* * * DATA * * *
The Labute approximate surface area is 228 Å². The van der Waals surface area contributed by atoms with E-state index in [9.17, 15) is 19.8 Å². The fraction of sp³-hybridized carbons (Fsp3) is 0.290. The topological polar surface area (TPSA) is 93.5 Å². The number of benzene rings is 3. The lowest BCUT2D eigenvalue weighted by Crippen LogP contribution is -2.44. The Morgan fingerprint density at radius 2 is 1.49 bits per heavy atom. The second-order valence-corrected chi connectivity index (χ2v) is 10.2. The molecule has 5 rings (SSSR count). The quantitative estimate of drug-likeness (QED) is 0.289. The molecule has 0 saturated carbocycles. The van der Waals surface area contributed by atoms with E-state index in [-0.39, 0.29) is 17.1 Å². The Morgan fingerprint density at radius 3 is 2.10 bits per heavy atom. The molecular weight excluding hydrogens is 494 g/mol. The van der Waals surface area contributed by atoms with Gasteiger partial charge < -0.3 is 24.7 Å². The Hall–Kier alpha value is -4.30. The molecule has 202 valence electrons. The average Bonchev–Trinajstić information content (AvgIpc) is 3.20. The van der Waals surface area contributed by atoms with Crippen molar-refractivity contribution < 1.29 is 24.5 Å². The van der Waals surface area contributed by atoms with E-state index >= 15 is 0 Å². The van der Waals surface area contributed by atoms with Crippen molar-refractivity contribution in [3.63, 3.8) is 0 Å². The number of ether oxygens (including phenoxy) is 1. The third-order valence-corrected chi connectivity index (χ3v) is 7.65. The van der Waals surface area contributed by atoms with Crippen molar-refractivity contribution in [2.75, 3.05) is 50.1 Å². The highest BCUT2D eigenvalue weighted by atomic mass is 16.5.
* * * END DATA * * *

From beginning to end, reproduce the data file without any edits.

The Labute approximate surface area is 228 Å². The van der Waals surface area contributed by atoms with E-state index in [9.17, 15) is 19.8 Å². The fraction of sp³-hybridized carbons (Fsp3) is 0.290. The topological polar surface area (TPSA) is 93.5 Å². The number of benzene rings is 3. The lowest BCUT2D eigenvalue weighted by Crippen LogP contribution is -2.44. The Morgan fingerprint density at radius 2 is 1.49 bits per heavy atom. The second-order valence-corrected chi connectivity index (χ2v) is 10.2. The molecule has 5 rings (SSSR count). The quantitative estimate of drug-likeness (QED) is 0.289. The molecule has 0 saturated carbocycles. The van der Waals surface area contributed by atoms with E-state index in [-0.39, 0.29) is 17.1 Å². The Morgan fingerprint density at radius 3 is 2.10 bits per heavy atom. The molecular weight excluding hydrogens is 494 g/mol. The van der Waals surface area contributed by atoms with Gasteiger partial charge < -0.3 is 24.7 Å². The Hall–Kier alpha value is -4.30. The molecule has 202 valence electrons. The average Bonchev–Trinajstić information content (AvgIpc) is 3.20. The van der Waals surface area contributed by atoms with Crippen molar-refractivity contribution < 1.29 is 24.5 Å². The van der Waals surface area contributed by atoms with E-state index >= 15 is 0 Å². The van der Waals surface area contributed by atoms with Crippen molar-refractivity contribution in [3.63, 3.8) is 0 Å². The number of ether oxygens (including phenoxy) is 1. The third-order valence-corrected chi connectivity index (χ3v) is 7.65. The van der Waals surface area contributed by atoms with Crippen molar-refractivity contribution in [2.75, 3.05) is 50.1 Å². The highest BCUT2D eigenvalue weighted by atomic mass is 16.5.